There is not much romance in the average British Registry Office. The decorations are dirty and largely plastic, the notices forbidding. ‘Quiet please – marriage in progress,’ runs the standard government-issue warning hanging on the Registrar’s door – presumably to stop the expectant crowd in the waiting room disrupting the magic moments of those five minutes ahead in the queue. It is, after all, just a five-minute job – three minutes for handing over the fee and collecting your receipt, two for promising a lifetime’s commitment. And (in Cambridge at least – maybe other places have a more human face) the whole ceremony is conducted in the kind of petty bureaucratic style you associate with a driving test. Try asking to sign the register with your own pen. ‘No sir, it’s regulation blue or black ink I’m afraid,’ comes the response. ‘I’ll do it in black then,’ you say. ‘But we’ve only got blue.’ Smile please; kiss the bride; you’ve passed.
Rubinstein’s Book of Marriage does not touch on the routine, understated bad taste of so many British weddings. The nearest her anthology gets to a Registry Office is in Joan Didion’s account of the Las Vegas wedding ‘chapels’, whose extravagant vulgarities at least have some sense of style. Wishing-wells, piped organ music and Cadillacs on the house may not be everyone’s choice, but they would certainly brighten up what most British have to suffer in the process of getting wed. And the idea that these chapels offer a 24-hour-a-day, seven-days-a-week service also has its appeal. Better surely than 10 to 3.30 Monday to Saturday – and the sneaking suspicion that the grim-faced officiant has just fitted in registering a particularly nasty death in the five minutes before your appointment.
Rubinstein has chosen most of her extracts about the marriage ceremony itself from the safe, familiar classics of wedding literature. There is some point in this. For it is, after all, the literary tradition that bolsters our tawdry civil ceremony and gives it a symbolic excitement far beyond anything that the attenuated ritual itself deserves. The memory of the country church wedding still lies in the imagination of those thousands of couples whose confetti get blown away in the exhaust fumes of the Euston Road. The spectre of Mr Rochester’s mad wife in the attic, and the stunning interruption of his first attempt to marry Jane Eyre, still adds a frisson to the routine question on ‘just cause and impediment’. And those equally ‘literary’ figures of Charles and Di, the gallant prince leading his innocent young bride to the altar, provide an image of romance that still manages to support even the cheapest shotgun wedding. Surprisingly, Rubinstein found no place in her anthology for this royal epitome of marital perfection. But she makes up for this gap with a good deal from the private journals of Queen Victoria – who seems to have succeeded in convincing herself, at the same time as the rest of the world, that her all but arranged wedding to Albert was in fact the consummation of blinding romantic passion.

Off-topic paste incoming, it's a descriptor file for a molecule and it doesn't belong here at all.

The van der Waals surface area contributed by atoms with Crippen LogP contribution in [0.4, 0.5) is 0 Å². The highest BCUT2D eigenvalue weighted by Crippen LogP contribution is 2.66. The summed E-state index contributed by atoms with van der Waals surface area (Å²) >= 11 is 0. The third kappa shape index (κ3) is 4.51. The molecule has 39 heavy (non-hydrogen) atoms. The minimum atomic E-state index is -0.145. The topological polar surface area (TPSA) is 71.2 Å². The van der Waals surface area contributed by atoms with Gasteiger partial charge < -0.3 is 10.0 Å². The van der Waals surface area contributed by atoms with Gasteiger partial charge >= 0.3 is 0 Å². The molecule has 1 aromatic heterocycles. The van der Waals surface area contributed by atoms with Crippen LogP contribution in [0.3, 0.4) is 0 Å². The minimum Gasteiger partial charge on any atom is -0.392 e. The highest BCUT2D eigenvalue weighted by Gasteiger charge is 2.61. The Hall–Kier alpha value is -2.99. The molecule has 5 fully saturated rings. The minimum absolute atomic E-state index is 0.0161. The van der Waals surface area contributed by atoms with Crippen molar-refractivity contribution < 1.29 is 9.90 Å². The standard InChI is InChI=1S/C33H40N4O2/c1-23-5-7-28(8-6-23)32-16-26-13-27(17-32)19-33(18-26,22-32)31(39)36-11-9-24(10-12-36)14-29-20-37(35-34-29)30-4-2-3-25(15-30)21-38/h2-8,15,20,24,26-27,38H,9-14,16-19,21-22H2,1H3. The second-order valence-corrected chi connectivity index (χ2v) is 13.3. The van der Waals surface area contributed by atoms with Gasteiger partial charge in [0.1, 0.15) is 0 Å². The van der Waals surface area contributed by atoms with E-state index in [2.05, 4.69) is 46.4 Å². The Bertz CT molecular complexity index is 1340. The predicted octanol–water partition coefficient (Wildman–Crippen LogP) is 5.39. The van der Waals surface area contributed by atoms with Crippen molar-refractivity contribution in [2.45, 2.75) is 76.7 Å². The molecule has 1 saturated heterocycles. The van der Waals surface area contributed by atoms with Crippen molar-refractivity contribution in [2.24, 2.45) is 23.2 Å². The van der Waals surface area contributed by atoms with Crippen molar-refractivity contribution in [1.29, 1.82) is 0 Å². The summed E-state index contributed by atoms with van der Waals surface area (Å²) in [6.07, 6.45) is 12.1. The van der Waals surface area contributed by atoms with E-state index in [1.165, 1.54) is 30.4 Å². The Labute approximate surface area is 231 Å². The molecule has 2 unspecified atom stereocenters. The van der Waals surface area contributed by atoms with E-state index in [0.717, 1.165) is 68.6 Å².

Literature has in one sense served the institution of marriage well. Like all the most effective mechanisms of social control, it has clothed what is necessarily humdrum and often second-best with an aura of glamour and romance. But, partly for this very reason, it is uncomfortably misleading on the day-to-day experience of married life. It is not just that most of us are quite simply not in the same league as Charles and Di (despite the bunkum preached by the Archbishop of Canterbury at their wedding, when he claimed that ‘every bride and groom on their wedding day are regarded as a royal couple’). It is also that the literary image portrays marriage as a series of passionate, emotional highlights: the proposal, the wedding itself, the first child, the adulterous affair, death or divorce. For most people, of course, those events sink inextricably into the comfortable (or dreary) domesticity of the married state.
The Oxford Book of Marriage closely reflects the dominant literary tradition. Rubinstein groups most of her extracts in chapters that focus on the classic ‘turning points’ within married life. The overall effect is disconcerting and strangely alien. It is rather like watching the Test Match highlights on the evening television news – the astonishing transformation of a game whose whole character depends on the long hours in which not much happens into a flurry of activity, wickets and sixes. In Rubinstein’s book marriage becomes a dramatic lurch from crisis to crisis. This is a paradoxical reversal of the patterns of ‘real life’, where marriages are regularly successful precisely because they offer the emotionally weary a reassuring escape from a life of grand passion; and where those who fail, fail more often because of marital boredom than because of passionate conflict.